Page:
After the Rain – Lucy Dillon

I do so love the unique blend of emotions that Lucy Dillon brings to us through her books, and so it was with great excitement that I settled down to read this instalment. It was with great anticipation that I contemplated the opportunity to both meet new great characters, and to perhaps revisit some former favourites. Having been ’bitten’ on more than one occasion in the past, I have made sure not to start reading too late at night, because I don’t want to be up all night reading?

I adored both Tara and Branston, from the moment I inhaled the prologue; I so loved the idea of a golden labrador, dressed up as a lion and I stored an appropriate image in my mind, filed under ’joyous occasions’. I loved the fact that not only was Branston dressed up, but that he was dressed in a wholly appropriate costume for his colouring, if not for his temperament. I did however feel a deluge of emotion, at the end of that first chapter, as much for that which was left unsaid, as for that which passed anyone’s lips. It felt to me like a life changing event, that would live on in Tara’s heart, long after the actual incident.

In the present day, I found myself warming to Tara, yet vaguely amused by the idea of past skeletons almost deliberately jumping out of the closet at the most inopportune moments! I liked the subtle humour rippling through the book, an example being Tara’s support of the ‘Ditch the Drive’ campaign, which basically seemed to involve her parking a street or two further away from work, in the hope of not being spotted in the car, whilst yearning to be spotted on the walk from the car to the office. The humour ramps up when Tara gets spotted parking by a colleague and is trying to look as though she hasn’t just got out of her car, whilst gazing at her handbag, sitting happily on her seat!

I was very taken with the way that Tara and David shared the same kind of views on therapy – the way that their shared opinion of some of the more whacky forms of therapy actually brought them together. This was also another opportunity for some welcome humour, for example when they share the judging of the clinic home brew competition.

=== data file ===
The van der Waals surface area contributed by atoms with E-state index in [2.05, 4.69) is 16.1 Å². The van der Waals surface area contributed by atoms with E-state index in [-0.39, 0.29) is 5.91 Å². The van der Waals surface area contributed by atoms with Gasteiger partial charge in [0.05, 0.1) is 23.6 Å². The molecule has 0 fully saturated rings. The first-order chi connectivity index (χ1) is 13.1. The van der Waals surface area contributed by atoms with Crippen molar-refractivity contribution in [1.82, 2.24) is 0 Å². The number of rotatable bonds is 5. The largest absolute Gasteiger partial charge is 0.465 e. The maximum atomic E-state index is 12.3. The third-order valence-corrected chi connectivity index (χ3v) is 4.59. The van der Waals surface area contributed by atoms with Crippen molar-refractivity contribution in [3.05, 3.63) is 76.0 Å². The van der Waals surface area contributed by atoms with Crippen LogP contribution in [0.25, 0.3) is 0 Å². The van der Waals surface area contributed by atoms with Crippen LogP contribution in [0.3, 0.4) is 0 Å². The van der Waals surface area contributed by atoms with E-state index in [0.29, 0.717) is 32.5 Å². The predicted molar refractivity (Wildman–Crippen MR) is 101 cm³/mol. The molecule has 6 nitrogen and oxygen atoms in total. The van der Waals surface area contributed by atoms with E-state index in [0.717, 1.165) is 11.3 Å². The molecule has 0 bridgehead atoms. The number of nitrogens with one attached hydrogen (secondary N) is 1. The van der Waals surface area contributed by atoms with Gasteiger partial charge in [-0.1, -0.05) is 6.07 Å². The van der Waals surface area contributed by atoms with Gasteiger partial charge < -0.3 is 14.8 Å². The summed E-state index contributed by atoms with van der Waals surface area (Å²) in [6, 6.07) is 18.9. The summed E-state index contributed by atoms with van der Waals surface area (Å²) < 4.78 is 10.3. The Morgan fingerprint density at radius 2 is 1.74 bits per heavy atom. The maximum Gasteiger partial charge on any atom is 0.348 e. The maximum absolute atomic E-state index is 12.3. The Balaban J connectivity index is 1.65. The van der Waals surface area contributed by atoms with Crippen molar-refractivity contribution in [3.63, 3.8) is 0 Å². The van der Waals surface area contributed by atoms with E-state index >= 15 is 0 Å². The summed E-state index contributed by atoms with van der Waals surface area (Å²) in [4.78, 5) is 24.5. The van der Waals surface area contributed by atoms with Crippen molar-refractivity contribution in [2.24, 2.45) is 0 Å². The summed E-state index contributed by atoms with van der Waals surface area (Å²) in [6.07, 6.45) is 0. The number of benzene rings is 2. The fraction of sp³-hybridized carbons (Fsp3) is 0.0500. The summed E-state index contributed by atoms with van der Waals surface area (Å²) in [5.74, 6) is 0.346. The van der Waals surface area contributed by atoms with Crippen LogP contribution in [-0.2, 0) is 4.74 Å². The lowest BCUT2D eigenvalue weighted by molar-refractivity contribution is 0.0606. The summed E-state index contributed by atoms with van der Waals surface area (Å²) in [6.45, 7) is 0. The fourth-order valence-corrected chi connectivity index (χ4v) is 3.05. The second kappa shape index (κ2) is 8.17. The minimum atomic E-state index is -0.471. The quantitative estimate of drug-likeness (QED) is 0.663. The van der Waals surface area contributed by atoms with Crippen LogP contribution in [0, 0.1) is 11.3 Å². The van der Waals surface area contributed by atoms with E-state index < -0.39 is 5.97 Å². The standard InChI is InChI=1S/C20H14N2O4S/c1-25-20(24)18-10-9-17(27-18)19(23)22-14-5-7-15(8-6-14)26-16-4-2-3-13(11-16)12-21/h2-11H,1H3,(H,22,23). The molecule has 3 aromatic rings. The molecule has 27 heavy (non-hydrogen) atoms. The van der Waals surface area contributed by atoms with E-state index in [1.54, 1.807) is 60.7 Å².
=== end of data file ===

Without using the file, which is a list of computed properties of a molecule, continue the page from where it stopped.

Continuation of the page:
On a personal front, Tara’s ever changing relationship with her Father evoked memories for me. I found myself genuinely caring about the outcome of their fledgling liaisons, wanting the best convlusion for them both. This felt especially important for Tara, given her current mourning for her Mother. The introduction of Molly also resonated strongly with me, but from personal experience, I thought that the author dealt with the storyline with the utmost empathy.

This was a marvellous, joyful, empathetic read, about family and about love; about the fragility of these feelings and how vulnerable they can be to misunderstandings. A story about feelings and memories; about the inadvertent way that history can reinvent itself, via the brain’s selective memory – not only selective regarding what is remembered, and what is believed, but how those memories manifest themselves and the use that those beliefs are put to.


A Christmas Surprise – Rosie Green

What a treat it is to visit Sunnybrook, synonymous with the Little Duck Pond Cafe at any time of the year, but especially at Christmas.

I felt so much empathy for Tina, but was convinced that she was actually doing too well, following the death of her Mother the previous year. I am a firm believer that bottling things up, akin to an active volcano, or a geyser, simply isn’t healthy. I was glad that she had a friend like Meg, to look out for her.